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UK court blocks Iraqi general's bid to prosecute Blair

Britain's High Court rules that a 'crime under aggression' charge against the former PM does not exist in domestic law.

UK's former leader Tony Blair

Britain's High Court has blocked an attempt by an Iraqi ex-general to prosecute former Prime Minister Tony Blair for invading Iraq in 2003.

General Abdulwaheed Shannan Al Rabbat's case centred on the concept that a "crime of aggression" would be recognised under English law. But the High Court said that while the concept exists under international law, it does not exist in domestic law at present.

"Having formed the view that there is no prospect of the Supreme Court overturning the decision [by the lower court], it is our duty to refuse permission to bring the proceedings for judicial review," it said.

The former army general's lawyers said in a statement on Monday that the judgment "sets a dangerous precedent in times of global insecurity" and called on parliament to enact a law making accountability clear in the future.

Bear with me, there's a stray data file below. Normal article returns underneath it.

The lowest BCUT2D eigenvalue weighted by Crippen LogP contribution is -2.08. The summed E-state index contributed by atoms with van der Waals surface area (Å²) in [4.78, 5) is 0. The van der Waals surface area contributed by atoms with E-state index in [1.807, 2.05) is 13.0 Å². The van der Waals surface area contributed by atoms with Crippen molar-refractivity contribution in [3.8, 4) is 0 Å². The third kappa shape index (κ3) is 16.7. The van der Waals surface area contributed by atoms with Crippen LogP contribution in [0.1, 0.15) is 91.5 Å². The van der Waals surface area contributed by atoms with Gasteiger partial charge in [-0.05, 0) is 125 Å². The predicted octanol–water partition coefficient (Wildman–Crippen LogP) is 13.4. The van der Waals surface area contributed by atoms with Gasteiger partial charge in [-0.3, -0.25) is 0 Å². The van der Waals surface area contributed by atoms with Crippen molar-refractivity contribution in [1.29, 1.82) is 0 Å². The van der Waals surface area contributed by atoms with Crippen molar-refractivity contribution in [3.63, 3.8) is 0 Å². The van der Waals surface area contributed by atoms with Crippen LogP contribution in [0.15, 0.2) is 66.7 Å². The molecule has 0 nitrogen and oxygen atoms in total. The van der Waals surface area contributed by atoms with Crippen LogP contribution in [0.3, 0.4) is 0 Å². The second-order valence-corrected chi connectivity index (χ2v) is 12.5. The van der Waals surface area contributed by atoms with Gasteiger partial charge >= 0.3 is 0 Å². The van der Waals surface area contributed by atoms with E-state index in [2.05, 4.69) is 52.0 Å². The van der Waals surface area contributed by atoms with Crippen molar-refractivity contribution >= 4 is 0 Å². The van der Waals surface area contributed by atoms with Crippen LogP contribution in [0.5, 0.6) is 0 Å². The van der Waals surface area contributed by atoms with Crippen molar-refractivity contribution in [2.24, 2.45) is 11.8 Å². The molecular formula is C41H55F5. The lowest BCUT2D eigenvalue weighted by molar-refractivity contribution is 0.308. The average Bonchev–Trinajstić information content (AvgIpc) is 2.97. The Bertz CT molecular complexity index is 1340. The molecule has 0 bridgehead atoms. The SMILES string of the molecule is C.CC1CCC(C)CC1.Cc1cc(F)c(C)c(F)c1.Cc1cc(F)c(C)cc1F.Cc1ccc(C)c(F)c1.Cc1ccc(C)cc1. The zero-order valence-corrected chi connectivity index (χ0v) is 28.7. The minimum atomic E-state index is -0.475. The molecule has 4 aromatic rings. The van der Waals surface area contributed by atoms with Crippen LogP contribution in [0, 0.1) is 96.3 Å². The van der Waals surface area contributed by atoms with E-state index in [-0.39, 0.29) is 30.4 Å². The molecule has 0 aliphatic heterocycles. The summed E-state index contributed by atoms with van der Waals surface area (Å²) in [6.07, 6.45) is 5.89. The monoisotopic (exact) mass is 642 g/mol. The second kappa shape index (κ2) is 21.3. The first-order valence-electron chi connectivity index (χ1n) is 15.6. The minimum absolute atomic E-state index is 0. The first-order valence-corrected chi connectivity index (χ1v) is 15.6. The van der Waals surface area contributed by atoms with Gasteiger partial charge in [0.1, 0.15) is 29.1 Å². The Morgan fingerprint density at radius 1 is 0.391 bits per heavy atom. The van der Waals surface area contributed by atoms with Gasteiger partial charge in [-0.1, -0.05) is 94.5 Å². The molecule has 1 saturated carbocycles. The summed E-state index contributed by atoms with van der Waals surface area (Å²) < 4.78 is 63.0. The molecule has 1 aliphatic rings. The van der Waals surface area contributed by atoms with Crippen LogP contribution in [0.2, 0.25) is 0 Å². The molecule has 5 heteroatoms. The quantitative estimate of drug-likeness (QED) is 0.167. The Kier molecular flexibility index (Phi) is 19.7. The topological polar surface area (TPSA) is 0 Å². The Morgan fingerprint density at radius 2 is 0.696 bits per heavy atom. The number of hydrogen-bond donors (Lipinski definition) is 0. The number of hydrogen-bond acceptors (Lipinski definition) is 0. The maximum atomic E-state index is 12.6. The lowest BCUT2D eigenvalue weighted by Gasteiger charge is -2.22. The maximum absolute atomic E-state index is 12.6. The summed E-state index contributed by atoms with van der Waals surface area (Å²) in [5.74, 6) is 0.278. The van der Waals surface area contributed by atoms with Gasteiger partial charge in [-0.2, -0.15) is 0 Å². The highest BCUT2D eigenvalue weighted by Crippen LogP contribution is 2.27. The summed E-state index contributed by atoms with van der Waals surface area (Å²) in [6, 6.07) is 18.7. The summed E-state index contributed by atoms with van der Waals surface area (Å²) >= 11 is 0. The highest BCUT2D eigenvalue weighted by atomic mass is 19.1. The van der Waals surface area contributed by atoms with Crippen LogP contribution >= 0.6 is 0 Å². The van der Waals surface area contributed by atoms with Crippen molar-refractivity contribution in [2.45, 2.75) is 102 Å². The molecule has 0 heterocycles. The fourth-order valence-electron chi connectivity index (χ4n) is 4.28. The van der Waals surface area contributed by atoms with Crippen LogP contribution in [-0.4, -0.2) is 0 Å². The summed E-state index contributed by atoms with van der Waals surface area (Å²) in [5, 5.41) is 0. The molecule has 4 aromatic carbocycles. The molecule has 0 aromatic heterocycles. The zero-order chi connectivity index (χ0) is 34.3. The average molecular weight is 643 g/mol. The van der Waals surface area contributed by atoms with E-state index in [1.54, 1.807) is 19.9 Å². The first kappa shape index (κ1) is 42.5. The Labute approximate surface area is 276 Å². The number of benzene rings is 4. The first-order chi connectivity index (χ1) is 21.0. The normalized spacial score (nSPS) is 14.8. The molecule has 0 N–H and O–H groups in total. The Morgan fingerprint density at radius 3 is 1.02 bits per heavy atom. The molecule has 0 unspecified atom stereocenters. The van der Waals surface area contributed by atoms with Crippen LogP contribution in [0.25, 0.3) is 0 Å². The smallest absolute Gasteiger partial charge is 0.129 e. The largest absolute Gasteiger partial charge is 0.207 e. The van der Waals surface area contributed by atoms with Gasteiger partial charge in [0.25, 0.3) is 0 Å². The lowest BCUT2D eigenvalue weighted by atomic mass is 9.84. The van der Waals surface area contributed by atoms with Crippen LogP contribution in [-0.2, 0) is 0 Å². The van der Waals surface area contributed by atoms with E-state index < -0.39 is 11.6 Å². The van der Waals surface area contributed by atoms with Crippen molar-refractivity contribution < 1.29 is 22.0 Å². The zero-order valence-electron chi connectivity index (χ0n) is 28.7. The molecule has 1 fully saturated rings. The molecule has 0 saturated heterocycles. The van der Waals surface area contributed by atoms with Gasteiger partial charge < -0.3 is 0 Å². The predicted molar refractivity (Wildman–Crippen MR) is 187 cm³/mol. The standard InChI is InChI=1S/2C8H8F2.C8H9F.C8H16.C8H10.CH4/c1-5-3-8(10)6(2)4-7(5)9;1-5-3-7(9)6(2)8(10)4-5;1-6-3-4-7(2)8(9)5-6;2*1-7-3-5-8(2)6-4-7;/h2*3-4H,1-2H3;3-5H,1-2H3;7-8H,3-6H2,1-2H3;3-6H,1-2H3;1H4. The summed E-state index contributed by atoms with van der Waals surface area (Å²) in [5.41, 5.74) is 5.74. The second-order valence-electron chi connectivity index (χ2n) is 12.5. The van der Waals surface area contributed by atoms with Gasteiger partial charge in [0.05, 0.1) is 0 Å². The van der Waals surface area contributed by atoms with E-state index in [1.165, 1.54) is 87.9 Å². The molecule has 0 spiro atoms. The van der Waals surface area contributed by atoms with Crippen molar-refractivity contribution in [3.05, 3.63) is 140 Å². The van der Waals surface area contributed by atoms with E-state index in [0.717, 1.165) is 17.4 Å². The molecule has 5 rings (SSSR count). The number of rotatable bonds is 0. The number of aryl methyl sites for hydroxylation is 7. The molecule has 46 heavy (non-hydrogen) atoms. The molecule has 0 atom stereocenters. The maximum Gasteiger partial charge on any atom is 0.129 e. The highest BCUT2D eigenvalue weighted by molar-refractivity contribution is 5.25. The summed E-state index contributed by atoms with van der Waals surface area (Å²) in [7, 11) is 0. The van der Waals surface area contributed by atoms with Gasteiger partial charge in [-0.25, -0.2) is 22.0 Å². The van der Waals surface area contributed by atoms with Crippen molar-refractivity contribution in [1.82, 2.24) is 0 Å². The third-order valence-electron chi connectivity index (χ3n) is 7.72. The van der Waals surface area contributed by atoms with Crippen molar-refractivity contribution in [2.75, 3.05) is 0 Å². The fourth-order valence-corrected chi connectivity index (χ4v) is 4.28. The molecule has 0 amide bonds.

The United States and Britain were part of a coalition that invaded Iraq in 2003, following accusations that Iraqi President Saddam Hussein held weapons of mass destruction.

Lawyers for Al Rabbat had argued that last year's publication of the Chilcot Inquiry into the Iraq war had given new grounds to prosecute Blair.

The inquiry concluded that Blair's government had decided to invade Iraq before exhausting peaceful options, used intelligence presented with a "certainty that was not justified", and undermined the authority of the United Nations.

Following its publication, Blair admitted "mistakes in planning and process" but said he would take the same decision again.


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